Pasta: Classic and Contemporary Pasta, Risotto,Crespelle, and Polenta Recipes (at Home with The Cul)

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Houghton Mifflin Harcourt

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The ultimate resource for pasta lovers In this irresistible collection of reliable recipes, you'll find a huge variety of pasta dishes from real born-and-bred Italian chefs. Pasta covers the basics and beyond with master recipes for making your own fresh egg pasta by hand or machine, as well as reliable guidance on getting the most out of store-bought fresh and dried pastas. Throughout the book, stunning full-color photography offers both inspiration and visual guidance. The recipes include innovative pasta dishes for every season and occasion, from light and summery pasta salads to hearty meat sauces, lasagnas, and more. But there's more than just pasta here. The book also includes recipes for crespelle (Italian crepes), risotto, gnocchi, and polenta dishes, offering a wide range of both traditional and contemporary Italian dishes. Features 146 expertly-tested recipes for pasta dishes, from timeless classics to new and modern favorites Illustrated with 100 mouthwatering full-color photographs by acclaimed photographer and food stylist Francesco Tonelli Organized by season, the book includes recipes perfect for any time of year, from fresh Garganelli with Leeks and Morels to celebrate the spring, to rich, hearty winter dishes like Sausage-Filled Ravioli with Brown Butter and Pancetta Jam-packed with inventive, foolproof recipes that celebrate the seasons with authentic Italian flavor, Pasta is a must for home cooks who just can't get enough of this timeless and traditional food.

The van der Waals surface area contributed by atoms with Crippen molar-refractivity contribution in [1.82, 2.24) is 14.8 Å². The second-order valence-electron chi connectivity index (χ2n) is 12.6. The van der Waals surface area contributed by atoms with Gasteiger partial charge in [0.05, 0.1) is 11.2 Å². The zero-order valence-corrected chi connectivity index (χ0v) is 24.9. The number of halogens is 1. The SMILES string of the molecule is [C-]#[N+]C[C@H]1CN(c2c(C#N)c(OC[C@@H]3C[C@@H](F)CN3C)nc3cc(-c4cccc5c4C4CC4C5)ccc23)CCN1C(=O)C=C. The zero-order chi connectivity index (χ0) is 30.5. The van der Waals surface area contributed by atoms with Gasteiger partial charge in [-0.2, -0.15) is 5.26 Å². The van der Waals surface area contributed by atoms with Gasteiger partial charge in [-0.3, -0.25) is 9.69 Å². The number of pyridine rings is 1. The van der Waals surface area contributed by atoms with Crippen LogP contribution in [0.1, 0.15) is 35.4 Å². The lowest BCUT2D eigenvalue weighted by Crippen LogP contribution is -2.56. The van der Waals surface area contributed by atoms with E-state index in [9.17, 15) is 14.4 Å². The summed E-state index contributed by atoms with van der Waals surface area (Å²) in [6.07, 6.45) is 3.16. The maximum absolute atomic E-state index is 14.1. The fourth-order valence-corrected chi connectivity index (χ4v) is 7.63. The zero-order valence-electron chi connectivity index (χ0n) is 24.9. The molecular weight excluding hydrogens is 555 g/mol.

The Culinary Institute of America
Houghton Mifflin Harcourt
Houghton Mifflin Harcourt
Houghton Mifflin Harcourt
Houghton Mifflin Harcourt
Pasta: Classic and Contemporary Pasta, Risotto,Crespelle, and Polenta Recipes (at Home with The Cul)
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Pros: large variety of recipes ranging from simple to difficult
Cons: some recipes may need a little tweaking
At first glance 'Pasta' seemed like a sensible decision for a first book review as the recipes would probably be easy to make and enjoyable to eat. I mean, who doesn't love a good bowl of fettuccine bolognese with steaming thick meat sauce? Once I started leafing through the recipes it became quickly apparent that this would be an immensely pleasurable experience, and the road could take me as far as I'd like to travel with ample selections from squid-ink spaghetti {p.16} to potato gnocchi with asparagus, rabbit, and liver {p. 216}, all pasta selections made from scratch.

I had been raised in the Romanian culture where food was the epicenter of all social life, however, as we moved to the United States in my high school years I decided I would be one of those career women who would just eat out a lot and not have to be a 'slave' in the kitchen all day. Then, just after I got married, I caught the cooking "flu" and thankfully was never cured. Fourteen years later, after years of culinary classes and delving in several types of cuisines, I still wouldn't consider myself a professional chef but I do love to cook. I love the unknown, waking up each morning to the amazing and undiscovered adventures of 'what to have for dinner?' And living in a fantastic city like Chicago there's very little left to the spectrum of possibility when it comes to culinary adventures.